// You can return the code to its original state by clicking the Reset button - >

// This is the main function
fn main() {
    // When the compiled executable is called, the statement here will be run.

    // Print text to console
    println!("Hello World!");

println! Is a macro that outputs text to the console.

Execute the following command in the WebIDE terminal of the lab building, and use the rustc compiler of Rust to generate the executable file from the source program:

$ cd /home/project
$ rustc

After compiling with rustc, you will get the executable hello. Use the following command to run the generated Hello file:

$ ./hello

The results are as follows:

Try it yourself

Please try your Add a line of code in the program and use the macro println! Again to get the following results:

Hello World!
I'm a Rustacean!


Annotation is indispensable to any program. Similarly, Rust supports several different ways of annotation.

  • General comments, whose contents will be ignored by the compiler:

  • //Single line comment, comment content up to the end of the line.

  • /*Block comment, comment content all the way to the end separator. * /

  • Document comments whose contents will be parsed into HTML help documents:

  • ///Generate help documents for the next items.

  • //! generates a help document for the item to which the comment belongs.

fn main() {
    // This is an example of line comments
    // Notice that there are two slashes at the beginning of the line
    // Nothing in this will be read by the compiler

    // println!("Hello, world!");

    // Please run it. Do you see the result? Now remove the two slashes from the above statement and run it again.

     * This is another kind of annotation - block annotation. In general, line comments are the recommended comment format,
     * However, block annotations are particularly useful for temporarily annotating large blocks of code. /*Block comments can be / * nested, */ */
     * So you can comment them out with very few buttons main() Line in function./*/*/* Try it yourself!*/*/*/

      Note that in the above example, there are "*" in the vertical direction. This is just a style, but it is not necessary.

     // Observe how block annotations simply modify expressions, not line annotations.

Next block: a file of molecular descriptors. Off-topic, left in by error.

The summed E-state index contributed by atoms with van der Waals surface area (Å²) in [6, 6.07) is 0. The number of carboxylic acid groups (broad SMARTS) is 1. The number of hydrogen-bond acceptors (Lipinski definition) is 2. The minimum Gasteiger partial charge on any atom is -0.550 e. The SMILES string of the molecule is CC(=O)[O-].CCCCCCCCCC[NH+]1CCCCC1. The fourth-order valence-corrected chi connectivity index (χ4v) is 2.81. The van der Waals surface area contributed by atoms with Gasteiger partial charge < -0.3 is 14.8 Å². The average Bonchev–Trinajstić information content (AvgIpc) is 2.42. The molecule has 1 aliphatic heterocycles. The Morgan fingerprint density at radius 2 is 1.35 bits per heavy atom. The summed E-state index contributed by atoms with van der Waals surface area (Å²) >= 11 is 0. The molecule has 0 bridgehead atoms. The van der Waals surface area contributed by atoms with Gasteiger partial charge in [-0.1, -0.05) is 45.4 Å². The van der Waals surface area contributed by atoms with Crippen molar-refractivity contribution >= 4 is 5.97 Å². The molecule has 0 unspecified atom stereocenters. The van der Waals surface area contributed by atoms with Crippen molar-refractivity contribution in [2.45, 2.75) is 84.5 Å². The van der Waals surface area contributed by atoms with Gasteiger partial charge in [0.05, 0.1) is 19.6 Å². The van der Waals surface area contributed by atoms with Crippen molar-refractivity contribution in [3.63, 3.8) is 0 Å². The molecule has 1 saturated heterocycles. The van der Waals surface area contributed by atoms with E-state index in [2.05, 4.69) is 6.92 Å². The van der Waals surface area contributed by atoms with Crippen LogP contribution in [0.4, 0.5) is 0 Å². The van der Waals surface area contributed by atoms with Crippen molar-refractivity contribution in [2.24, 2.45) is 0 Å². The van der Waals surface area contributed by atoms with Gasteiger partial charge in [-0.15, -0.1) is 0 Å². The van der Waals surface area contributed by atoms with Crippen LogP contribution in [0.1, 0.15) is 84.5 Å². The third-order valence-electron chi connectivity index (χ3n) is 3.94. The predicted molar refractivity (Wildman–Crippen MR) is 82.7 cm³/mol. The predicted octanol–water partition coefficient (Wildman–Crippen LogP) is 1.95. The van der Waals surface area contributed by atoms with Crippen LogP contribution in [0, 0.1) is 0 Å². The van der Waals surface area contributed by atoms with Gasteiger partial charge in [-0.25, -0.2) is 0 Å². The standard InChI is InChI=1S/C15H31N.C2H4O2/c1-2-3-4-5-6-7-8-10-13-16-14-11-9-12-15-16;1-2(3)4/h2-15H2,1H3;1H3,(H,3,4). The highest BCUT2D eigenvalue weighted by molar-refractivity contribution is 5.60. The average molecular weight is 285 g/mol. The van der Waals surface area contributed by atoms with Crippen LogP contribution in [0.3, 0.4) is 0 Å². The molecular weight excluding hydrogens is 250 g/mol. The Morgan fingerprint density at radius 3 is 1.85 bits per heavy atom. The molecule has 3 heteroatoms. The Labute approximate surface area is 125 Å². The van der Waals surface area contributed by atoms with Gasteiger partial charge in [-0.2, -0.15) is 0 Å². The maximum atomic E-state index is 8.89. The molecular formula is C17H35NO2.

// Deleting the comment separator will change the result.
     let x = 5 + /* 90 + */ 5;
     println!("Is `x` 10 or 100? x = {}", x);

Format output

The printing operation is handled by a series of macros defined in std::fmt, including:

  • format!: writes formatted text to a string. String is a return value, not a parameter.
  • print!: similar to format!, but output text to the console (io::stdout).
  • println!: similar to print!, but with a newline appended to the output.
  • eprint!: similar to format!, but output text to a standard error (io::stderr).
  • eprintln!: similar to eprint!, but with a newline appended to the output.

These macros all parse text in the same way. Another advantage is that formatting correctness is checked at compile time.

newly build File, write the code as follows.

fn main() {
    // In general, the '{}' is replaced by the contents of any variable.
    // The contents of the variable are converted to a string.
    println!("{} days", 31);

    // Without a suffix, 31 automatically becomes the i32 type.
    // You can add a suffix to change the type of 31.

    // There are many ways to replace strings with variables.
    // For example, you can use the location parameter.
    println!("{0}, this is {1}. {1}, this is {0}", "Alice", "Bob");

    // You can use named parameters.
    println!("{subject} {verb} {object}",
             object="the lazy dog",
             subject="the quick brown fox",
             verb="jumps over");

    // You can specify a special format after ':'.
    println!("{} of {:b} people know binary, the other half don't", 1, 2);

    // You can right align text to a specified width.
    // The following statement outputs "1" followed by five spaces.